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Case Study

Mastermind Story: Rady Children’s Institute for Genomic Medicine

When a child needs a genome-driven diagnosis fast, clinicians turn to Rady Children’s Institute for Genomic Medicine (RCIGM) in San Diego. More than 50 children’s hospitals nationwide rely on the Institute for ultra-rapid genetic analysis, diagnosis, and treatment recommendations.

Associate Lab Director Kasia Ellsworth sees the difference they make every day. “About 4% of children or neonates born in hospitals require critical care”, she said. “There they start interim empirical treatment, and a search for etiological diagnosis begins. We can expect that 20 to 50% of those kids will end up having a genetic diagnosis, and from many of those diagnoses we can devise precision treatment. That leads to lower mortality and long-term morbidity, shorter clinical stays, and decreased hospital costs.”

With young lives in the balance, time is of the essence. And RCIGM delivers; they have set the world speed record for WGS twice. For medically urgent cases, the Institute’s typical turnaround time from sample to preliminary diagnosis is less than three days.

The process starts at the referring hospital, where consent, enrollment, information gathering, and sample collection take place. At Rady Children’s Institute, the samples are sequenced in their CAP/CLIA certified laboratory. The data then goes through the bioinformatics pipeline using a variety of computational tools. The resulting data files are annotated, filtered, and interpreted using data analysis software.

Then, Dr. Ellsworth and her board certified colleagues step up to the final challenge. The analysis and interpretation team prioritizes variants with respect to phenotypes; curates the evidence for clinical relevance; and classifies them according to guidelines set forth by the ACMG (American College of Medical Genetics & Genomics). “This is where we spend a lot of time,” says Dr. Ellsworth. “By improving and automating some of the variant curation steps, we’re able to decrease turnaround time. That’s where Mastermind comes into play.”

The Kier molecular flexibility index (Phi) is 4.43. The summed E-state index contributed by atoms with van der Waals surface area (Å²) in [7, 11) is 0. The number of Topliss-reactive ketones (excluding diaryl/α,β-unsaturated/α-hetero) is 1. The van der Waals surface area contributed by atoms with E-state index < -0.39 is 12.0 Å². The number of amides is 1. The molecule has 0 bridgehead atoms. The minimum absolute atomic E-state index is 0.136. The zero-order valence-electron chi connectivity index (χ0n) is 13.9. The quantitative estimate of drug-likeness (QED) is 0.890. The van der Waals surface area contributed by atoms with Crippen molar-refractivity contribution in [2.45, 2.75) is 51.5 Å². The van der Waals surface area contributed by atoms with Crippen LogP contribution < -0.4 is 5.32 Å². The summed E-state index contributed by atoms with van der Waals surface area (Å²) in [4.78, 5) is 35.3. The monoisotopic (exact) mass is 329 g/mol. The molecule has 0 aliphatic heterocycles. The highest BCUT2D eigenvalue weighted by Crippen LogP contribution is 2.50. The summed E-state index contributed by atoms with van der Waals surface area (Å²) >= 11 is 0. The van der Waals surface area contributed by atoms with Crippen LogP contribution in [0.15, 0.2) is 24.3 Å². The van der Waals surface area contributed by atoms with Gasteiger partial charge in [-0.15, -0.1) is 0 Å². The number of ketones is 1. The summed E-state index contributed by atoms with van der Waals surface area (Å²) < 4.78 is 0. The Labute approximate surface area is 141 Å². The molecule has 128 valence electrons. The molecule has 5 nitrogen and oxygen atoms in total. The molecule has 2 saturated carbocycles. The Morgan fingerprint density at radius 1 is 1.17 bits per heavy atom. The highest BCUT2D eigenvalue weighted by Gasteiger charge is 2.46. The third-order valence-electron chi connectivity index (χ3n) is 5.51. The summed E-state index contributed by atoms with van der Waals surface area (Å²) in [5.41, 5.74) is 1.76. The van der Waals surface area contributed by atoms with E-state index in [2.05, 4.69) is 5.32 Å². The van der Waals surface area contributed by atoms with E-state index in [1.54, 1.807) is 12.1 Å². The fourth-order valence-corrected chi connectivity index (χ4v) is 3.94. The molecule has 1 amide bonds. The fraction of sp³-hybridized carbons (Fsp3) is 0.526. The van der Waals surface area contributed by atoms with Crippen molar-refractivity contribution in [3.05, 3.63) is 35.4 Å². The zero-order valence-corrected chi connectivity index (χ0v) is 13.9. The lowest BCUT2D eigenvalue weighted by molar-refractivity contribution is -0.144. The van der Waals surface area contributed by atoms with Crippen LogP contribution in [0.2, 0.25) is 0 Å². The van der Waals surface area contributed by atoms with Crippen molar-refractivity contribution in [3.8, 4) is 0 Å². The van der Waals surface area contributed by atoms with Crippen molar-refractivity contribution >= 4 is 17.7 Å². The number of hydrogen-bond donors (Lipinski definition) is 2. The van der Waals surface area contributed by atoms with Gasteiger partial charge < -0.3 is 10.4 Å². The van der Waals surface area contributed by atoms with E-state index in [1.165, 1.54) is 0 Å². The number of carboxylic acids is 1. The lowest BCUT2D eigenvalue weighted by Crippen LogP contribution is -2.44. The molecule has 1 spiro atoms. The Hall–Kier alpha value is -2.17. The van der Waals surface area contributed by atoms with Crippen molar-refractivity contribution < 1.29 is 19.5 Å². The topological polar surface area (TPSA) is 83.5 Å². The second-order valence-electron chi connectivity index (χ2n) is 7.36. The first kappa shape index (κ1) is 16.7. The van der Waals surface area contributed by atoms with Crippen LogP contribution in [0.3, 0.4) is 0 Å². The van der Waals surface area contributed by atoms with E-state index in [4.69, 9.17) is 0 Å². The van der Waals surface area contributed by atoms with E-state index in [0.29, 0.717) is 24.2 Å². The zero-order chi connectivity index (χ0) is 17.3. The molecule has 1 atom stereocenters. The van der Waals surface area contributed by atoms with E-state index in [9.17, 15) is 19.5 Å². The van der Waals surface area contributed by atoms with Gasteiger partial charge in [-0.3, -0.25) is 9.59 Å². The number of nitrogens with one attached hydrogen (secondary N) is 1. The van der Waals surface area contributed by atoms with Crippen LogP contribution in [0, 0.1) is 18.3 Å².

The need for speed was evident when a week-old baby showed signs of an immune deficiency (SCID, or severe combined immunodeficiency): He was doing well in the neonatal ICU, but was at risk of developing severe recurrent viral bacterial and fungal infections, along with failure to thrive.

A blood sample obtained from the patient indicated an absence of T and B-cells, prompting a search for the genetic cause to confirm the diagnosis and better define the treatment strategy. Among the many genetic data-points that required review, they discovered a large deletion encompassing three exons within the DCLRE1C gene, which the OMIM (Online Mendelian Inheritance in Man) catalog confirmed is associated with autosomal recessive SCID.

Diligent further analysis revealed another anomaly within this gene: a single DNA letter change that changed a single molecular component of the protein encoded by this gene – otherwise known as a missense variant; these can be among the most challenging to interpret without direct evidence from previous cases or functional studies to support the variant’s role in causing disease. An immunologist noted that DCLRE1C is notoriously difficult to sequence. Could it be relevant to the case? A search for references characterizing the variant in previous cases in HGMD (the Human Gene Mutation Database) came up empty.

But where other research tools failed, Mastermind succeeded.

“When Mastermind indicated there was a single reference that had cited the exact variant found in our patient, we could then quickly access and read the data, which showed that in vivo and in vitro studies were performed”, said Dr. Ellsworth. “Rather than gene name, this variant was found in the literature under the protein’s name — Artemis. It turned out that this amino acid position is essential for the protein catalytic activities, and therefore we were able to evoke functional evidence for classification.”

Based on the patient’s clinical presentation and molecular findings, the RCIGM clinical team agreed on the patient’s diagnosis — crucially, prior to onset of severe symptoms. As a result, the baby’s medical treatment was adjusted to match the child’s disease-specific needs.

The result of this diagnostic journey? The baby is healthy and thriving.

Dr. Ellsworth said that this wasn’t the only time that Mastermind came through for her. In 11 recent cases, Mastermind handily beat out HGMD in five of them in terms of number of references, finding more information for 11 out of 23 genes. In contrast, HGMD never returned more references. She further reported that many of the references that Mastermind found “were very useful for classification of the variants that were ultimately noted in the clinical report.”

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